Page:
last post I started a thread that I think interests me most in the higher planes: exploring their use as literal planets, and bringing out the idea of using the Great Moon Hoax of 1835 as a basis for lunar adventure - which, the more I think about it, the more I want to write as a module. But the lunar bat-men (referred to in the hoax as vespertiliones-homines, to use the Latin plural) are explicitly peaceful surface dwellers, which leads me to H.G. Wells's classic The First Men on the Moon, which helpfully has a race of more hostile insectoid men called "Selenites," who live in a complex underground civilization and tend giant mooncalves. So there is your conflict: there are peaceful bat-men and terrifying insect-men, and it even lets us have a dungeon under the lunar surface.
I imagine a module for this will be done before the bestiary, since I have less than a dozen monsters actually complete and need several hundred, while the module's requirements are much slighter. This also fits perfectly into my concept of the module as an adventure that can be fitted easily into an existing tentpole dungeon or sandbox, as Matthew Finch did in Demonspore.
The rest of the planes in my vision are similarly planetary, becoming more rarefied and "pure" in their approach to law and chaos as they go, eventually reaching the godly realms outside of the celestial spheres themselves. I see Yuggoth as being one of those planets, leaning heavily towards chaos, and Jupiter and its moons being the much more Lawful versions.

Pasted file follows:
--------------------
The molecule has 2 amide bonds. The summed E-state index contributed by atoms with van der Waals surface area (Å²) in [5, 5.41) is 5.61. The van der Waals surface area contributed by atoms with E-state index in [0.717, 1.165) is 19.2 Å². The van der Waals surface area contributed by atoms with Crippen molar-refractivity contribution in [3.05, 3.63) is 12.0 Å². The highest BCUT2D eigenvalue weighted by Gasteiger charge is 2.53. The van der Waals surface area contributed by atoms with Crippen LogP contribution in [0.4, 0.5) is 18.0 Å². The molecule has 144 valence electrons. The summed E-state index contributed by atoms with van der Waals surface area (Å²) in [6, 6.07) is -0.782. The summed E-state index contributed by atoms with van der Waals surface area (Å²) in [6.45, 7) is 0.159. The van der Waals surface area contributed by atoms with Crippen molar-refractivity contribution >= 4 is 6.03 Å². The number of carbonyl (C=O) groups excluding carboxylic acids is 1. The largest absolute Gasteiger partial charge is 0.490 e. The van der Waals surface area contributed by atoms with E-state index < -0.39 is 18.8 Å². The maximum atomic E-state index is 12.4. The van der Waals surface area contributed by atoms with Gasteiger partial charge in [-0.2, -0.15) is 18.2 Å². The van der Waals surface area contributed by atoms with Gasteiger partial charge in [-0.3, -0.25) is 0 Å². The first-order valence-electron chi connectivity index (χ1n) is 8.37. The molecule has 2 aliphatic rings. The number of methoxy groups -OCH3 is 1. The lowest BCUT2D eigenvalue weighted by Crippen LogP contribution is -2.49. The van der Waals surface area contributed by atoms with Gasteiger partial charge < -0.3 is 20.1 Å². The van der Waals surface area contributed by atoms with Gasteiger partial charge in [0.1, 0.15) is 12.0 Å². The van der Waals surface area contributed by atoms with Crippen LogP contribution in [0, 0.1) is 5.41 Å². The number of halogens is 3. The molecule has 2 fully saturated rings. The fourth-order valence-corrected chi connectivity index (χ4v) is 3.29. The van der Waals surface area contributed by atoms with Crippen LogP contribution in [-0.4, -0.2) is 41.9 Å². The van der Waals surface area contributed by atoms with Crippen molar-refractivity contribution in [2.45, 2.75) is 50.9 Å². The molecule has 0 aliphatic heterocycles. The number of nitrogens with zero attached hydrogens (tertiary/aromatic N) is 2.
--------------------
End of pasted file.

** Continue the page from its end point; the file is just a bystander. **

Barsoom. The original D&D booklets made direct reference to creatures of ERB's Mars, and TSR briefly published a game (now noted for its rarity) called Warriors of Mars. To say it is ripe for gaming is practically a truism; Barsoom was reached from within Castle Greyhawk itself, giving it the key D&D imprimatur.
White apes, green martians, banths, calots, thoats - these seem like they should be as basic to D&D as the goblins, orcs and so on of Tolkien's world, and red Martians as familiar as elves. They give it a much more "alien" feel that I think many DMs are looking for, and are at the same time instantly recognizable for most gamers. I know there is a need to be careful around the IP waters, but I can't help think that the bestiary would be much richer if it included creatures from the public domain Mars novels.
Barsoom is also a great setting for the Law/Chaos dynamic; when John Carter encounters it, it has clearly gone toward Chaos, with great civilizations having decayed into war and barbarism without end. The efforts of Dejah Thoris and John Carter to restore that civilization is an effort to bring back the cosmic balance that has been upset in the world.
Next entry (either tomorrow or Sunday): Jupiter and Yuggoth. After that - Hell.
Doesn't Golarion (the Pathfinder setting) do something like this? Red world, green world? (I'm not 100% sure, but it does ring a bell.)ReplyDelete
I much prefer planets to planes. Given the vast scale of the universe (i. e., infinite for all practical purposes), what need more? I also prefer the science-fantasy vibe of planets as opposed to other planes.ReplyDelete
Well, yes, considering that you explicitly labeled Carcosa as a planet orbiting an actual star. ;-)Delete
I do want to have planets with mythic-fantasy vibes going as well, representing the idea that the further out you go, the closer you are to the heavens and the ineffable deities on the other side. Which I'll expand on in the coming days.
Read here for a discussion of how the early Barsoom books are in the public domain, but John Carter of Mars is still trademark-protected - http://www.warrenellis.com/?p=2793ReplyDelete
Very interesting. I looked in the US trademark database and it seems that the actual creatures aren't trademarked but John Carter, Barsoom, Dejah Thoris, Tars Tarkas etc are. The trouble seems to be that adapting the public domain story runs into copyright issues. Nonetheless I'll run it by a copyright lawyer before I actually publish anything.Delete
You might also find it helpful to have a quick chat with Gareth-Michael Skarka, who had some legal problems with his own Mars planetary romance/sword & laser rpg. He's likely to have some legal insights into it.Delete